defendants, and must dismiss a complaint if it fails to state a claim. Courts apply the same
standard under 28 U.S.C. § 1915(e)(2)(B) as when addressing a motion to dismiss under Federal
Rule of Civil Procedure 12(b)(6). Watison v. Carter, 668 F.3d 1108, 1112 (9th Cir. 2012). To
survive a motion to dismiss under the federal pleading standards, the complaint must include a
short and plain statement of the claim and "contain sufficient factual matter, accepted as true, to
'state a claim for relief that is plausible on its face."' Ashcroft v. Iqbal, 556 U.S. 662, 678 (2009)
(quoting Bell At!. C01p. v. Twombly, 550 U.S. 544, 570 (2007)). "A claim has facial plausibility
when the plaintiff pleads factual content that allows the comi to draw the reasonable inference
that the defendant is liable for the misconduct alleged. The plausibility standard . . . asks for
more than a sheer possibility that a defendant has acted unlawfully." Id.
The court is not
required to accept legal conclusions, unsuppo1ied by alleged facts, as true. Id.
Pro se pleadings are held to less stringent standards than pleadings by attorneys. Haines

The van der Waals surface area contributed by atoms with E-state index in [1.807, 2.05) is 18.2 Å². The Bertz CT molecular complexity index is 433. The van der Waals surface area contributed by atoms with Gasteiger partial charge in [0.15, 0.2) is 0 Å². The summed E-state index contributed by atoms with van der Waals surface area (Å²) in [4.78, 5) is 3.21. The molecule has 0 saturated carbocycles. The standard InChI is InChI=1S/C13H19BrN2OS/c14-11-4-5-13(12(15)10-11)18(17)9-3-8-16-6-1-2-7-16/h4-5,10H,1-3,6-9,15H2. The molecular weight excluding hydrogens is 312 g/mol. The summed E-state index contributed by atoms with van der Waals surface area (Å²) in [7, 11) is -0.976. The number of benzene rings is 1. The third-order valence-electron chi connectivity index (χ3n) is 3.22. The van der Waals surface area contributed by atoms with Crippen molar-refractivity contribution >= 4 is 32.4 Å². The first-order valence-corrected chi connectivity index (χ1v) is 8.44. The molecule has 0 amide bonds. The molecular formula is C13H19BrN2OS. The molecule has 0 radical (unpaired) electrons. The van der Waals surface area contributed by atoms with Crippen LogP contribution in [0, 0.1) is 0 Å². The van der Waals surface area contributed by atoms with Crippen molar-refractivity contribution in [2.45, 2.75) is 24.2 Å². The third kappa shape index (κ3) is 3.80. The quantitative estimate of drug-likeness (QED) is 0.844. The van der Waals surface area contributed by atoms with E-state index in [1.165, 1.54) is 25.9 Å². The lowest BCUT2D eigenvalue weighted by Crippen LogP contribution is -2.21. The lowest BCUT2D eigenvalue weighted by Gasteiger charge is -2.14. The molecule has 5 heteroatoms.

v. Kerner, 404 U.S. 519, 520-21 (1972). That is, the comi should construe pleadings by prose
plaintiffs liberally and afford the plaintiffs the benefit of any doubt. Karim-Panahi v. Los
Angeles Police Dep 't, 839 F.2d 621, 623 (9th Cir. 1988). Additionally, a pro se litigant is
entitled to notice of the deficiencies in the complaint and the opportunity to amend, unless the
complaint's deficiencies cannot be cured by amendment. Id.
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The Complaint in this action is somewhat disjointed and Jacks sufficient factual
allegations for the Court to foim a clear understanding of Johnson's claims. It appears that the
Oregon Department of Human Services ("DHS") initiated some s01t proceeding concerning the
custody of Johnson's son, presumably a juvenile dependency action, but the proceeding was
subsequently terminated. Comp!. 5.
Johnson brings his claims against DHS pursuant to 42 U.S.C. § 1983, alleging violations